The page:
Target Out Back Aborted
(Y / N)
Comments
Cologne 24 Dec 1944 25 Dec 1944 N 23 crews were briefed to attack the marshalling yards at COLOGNE-NIPPES. 22 aircraft successfully took off with the intention of disrupting and disorganising things generally. The weather was anything but good at the time of take off, visibility fluctuating between 400-600 yards and before take off there were sinister rumours of a possible diversion - an ugly word at any time - and the wise ones collected their small kit. F/L MacLachlan "C" was genuinely disappointed at being a non-starter with a burst radiator and F/O Grundy "O" was abortive before setting course with a faulty starboard outer engine. The remainder bombed the target. Crews were surprised at the unusual phenomena of an entire absence of cloud, and with the assistance of very accuruate ground marking, proceeed to disrupt and disorganise as ordered. Photographs show many sticks of craters across the marshalling yards with nearly all the rail tracks severed and much rolling stock destroyed. With the exception of F/O Davidson "T(? - illegible)" who landed at Ludford Magna, all the aircraft landed at U.S.A.A.F Wendling, Norfolk. Any visions both air and ground crews may have had of holly, the flowing bowl and fun and games did not materialise. A certain amount of despondency descended on the Waafery and all the ground crews could do was to drink to absent friends, which they did with some measure of enthusiasm. No flying training was carried out.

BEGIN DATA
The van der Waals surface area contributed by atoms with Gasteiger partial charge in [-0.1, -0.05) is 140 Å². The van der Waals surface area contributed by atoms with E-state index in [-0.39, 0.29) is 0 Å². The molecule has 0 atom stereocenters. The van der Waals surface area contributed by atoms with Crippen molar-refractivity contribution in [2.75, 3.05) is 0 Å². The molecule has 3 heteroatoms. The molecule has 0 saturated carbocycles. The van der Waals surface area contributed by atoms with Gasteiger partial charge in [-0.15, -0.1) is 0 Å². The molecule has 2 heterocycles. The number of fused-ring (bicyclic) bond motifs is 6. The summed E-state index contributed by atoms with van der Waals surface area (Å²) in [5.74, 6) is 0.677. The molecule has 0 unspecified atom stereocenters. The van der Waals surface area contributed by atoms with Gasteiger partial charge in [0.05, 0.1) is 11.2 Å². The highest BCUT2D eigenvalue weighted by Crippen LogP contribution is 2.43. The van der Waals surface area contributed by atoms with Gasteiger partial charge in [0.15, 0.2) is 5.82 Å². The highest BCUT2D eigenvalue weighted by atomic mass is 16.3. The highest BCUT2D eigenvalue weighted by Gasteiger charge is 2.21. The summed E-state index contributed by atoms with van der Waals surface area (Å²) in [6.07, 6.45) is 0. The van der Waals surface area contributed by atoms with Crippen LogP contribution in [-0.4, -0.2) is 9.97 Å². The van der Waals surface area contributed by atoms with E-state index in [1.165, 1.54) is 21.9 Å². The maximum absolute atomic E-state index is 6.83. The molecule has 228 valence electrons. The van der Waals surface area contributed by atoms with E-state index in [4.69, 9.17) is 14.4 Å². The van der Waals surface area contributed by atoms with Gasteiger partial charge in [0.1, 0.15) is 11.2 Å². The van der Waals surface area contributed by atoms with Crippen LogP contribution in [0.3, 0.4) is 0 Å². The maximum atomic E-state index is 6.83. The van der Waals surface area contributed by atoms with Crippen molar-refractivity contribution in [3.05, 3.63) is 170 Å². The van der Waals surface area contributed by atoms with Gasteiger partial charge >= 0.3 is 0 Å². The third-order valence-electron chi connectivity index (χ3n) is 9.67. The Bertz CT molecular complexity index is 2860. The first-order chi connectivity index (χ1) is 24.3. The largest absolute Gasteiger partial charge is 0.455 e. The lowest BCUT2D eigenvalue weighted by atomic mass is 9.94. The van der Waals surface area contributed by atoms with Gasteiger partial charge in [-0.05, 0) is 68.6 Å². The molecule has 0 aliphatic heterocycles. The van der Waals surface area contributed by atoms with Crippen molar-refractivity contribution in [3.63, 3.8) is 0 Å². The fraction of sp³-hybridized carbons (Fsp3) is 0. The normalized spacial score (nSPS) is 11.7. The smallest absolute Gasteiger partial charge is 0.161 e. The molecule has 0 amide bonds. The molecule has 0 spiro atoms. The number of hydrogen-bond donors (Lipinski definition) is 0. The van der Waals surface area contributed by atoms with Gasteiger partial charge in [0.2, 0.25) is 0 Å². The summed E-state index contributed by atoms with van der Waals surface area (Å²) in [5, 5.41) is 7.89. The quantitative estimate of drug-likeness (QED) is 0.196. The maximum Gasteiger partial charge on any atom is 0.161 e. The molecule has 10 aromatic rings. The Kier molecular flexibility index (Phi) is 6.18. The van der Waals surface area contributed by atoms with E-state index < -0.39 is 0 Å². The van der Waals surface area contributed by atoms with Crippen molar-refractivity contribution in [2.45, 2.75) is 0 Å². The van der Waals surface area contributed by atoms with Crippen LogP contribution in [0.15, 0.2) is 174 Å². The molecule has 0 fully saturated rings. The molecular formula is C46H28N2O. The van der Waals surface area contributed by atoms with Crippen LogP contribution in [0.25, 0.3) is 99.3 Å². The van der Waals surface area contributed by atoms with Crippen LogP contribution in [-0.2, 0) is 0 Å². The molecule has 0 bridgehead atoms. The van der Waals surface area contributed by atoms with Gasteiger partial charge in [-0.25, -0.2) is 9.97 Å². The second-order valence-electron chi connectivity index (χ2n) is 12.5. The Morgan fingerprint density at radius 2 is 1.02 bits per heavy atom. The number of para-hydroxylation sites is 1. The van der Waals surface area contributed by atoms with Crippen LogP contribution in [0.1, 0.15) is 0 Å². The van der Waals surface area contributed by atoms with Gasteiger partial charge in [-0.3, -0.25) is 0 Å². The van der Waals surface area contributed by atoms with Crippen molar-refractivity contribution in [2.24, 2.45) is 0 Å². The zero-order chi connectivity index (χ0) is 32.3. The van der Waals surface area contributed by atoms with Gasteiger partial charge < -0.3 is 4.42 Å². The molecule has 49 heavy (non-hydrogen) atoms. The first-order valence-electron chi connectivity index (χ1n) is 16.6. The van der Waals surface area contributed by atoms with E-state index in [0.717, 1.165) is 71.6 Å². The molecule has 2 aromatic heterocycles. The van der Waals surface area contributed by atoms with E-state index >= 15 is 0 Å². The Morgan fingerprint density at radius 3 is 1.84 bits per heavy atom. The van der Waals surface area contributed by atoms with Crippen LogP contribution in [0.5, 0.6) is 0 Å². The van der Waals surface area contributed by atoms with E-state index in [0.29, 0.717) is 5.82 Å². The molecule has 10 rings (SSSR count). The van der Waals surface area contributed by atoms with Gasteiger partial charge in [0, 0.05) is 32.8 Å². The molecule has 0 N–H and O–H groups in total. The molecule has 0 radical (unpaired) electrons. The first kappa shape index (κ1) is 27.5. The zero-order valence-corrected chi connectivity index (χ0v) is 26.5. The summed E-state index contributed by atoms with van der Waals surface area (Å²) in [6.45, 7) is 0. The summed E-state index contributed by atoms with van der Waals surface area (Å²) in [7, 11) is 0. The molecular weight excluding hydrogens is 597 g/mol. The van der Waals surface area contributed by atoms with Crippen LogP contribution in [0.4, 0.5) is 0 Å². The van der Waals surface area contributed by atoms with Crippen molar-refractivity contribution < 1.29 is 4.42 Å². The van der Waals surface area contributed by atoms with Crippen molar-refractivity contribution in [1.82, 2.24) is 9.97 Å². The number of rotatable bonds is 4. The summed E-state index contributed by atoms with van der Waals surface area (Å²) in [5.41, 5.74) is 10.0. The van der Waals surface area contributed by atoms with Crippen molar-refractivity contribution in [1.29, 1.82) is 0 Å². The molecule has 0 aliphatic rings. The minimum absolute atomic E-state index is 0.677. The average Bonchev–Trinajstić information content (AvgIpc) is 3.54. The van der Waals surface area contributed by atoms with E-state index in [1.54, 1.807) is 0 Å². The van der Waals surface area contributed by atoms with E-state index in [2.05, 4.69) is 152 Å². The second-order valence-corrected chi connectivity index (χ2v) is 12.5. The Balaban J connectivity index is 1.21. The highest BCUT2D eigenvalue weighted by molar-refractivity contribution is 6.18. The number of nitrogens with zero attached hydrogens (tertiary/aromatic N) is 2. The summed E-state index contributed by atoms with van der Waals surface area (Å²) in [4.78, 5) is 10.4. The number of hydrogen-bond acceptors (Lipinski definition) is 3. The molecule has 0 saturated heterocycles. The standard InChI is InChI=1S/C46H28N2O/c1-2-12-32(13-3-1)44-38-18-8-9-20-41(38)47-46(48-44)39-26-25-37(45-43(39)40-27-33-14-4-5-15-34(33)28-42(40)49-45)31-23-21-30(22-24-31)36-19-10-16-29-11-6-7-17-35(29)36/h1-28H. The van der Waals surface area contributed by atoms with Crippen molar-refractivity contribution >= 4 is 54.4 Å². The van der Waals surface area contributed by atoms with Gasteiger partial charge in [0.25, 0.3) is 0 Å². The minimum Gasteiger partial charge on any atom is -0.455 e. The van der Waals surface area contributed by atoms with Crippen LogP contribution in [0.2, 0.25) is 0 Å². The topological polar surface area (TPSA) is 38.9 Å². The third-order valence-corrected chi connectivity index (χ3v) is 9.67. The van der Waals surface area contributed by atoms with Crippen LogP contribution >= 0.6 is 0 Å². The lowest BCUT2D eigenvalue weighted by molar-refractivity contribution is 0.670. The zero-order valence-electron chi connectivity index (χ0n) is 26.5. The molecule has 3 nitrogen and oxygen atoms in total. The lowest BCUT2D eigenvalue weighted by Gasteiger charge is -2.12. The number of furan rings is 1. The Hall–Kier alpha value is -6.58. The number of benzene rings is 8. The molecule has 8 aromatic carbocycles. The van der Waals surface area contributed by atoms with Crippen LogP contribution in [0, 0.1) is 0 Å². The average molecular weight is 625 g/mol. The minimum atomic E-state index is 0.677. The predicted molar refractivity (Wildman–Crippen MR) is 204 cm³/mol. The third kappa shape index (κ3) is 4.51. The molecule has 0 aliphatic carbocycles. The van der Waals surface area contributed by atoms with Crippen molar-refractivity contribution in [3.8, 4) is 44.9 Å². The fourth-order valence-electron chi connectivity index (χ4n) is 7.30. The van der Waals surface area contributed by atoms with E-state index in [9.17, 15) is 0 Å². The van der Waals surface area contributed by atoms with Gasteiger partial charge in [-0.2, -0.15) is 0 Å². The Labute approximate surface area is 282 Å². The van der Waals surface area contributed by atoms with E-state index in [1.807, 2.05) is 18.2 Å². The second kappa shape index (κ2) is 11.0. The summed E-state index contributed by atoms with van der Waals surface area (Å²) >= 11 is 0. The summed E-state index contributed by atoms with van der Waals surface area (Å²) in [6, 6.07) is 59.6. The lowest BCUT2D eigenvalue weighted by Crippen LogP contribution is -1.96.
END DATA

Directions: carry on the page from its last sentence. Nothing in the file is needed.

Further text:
Aircraft Deployed Servicemen Deployed
Aircraft Service Number Returned
or FTR
Comments Crew Details
NG289 Returned Primary at 18,000ft at 18.31hrs F/L C A Rhude (P)
P/O J C Duncan (F/Eng)
Sgt P D Fitzgerald (Nav)
F/O C D Goughnour (A/B)
Sgt D A Blyth (W/Op)
Sgt C G Falliur (R/AG)
W/O R E Vietheer (MU/AG)

Operation/Target: Munchengladbach (28 Dec 1944 - 28 Dec 1944)

Operation Summary
Target Out Back Aborted
(Y / N)
Comments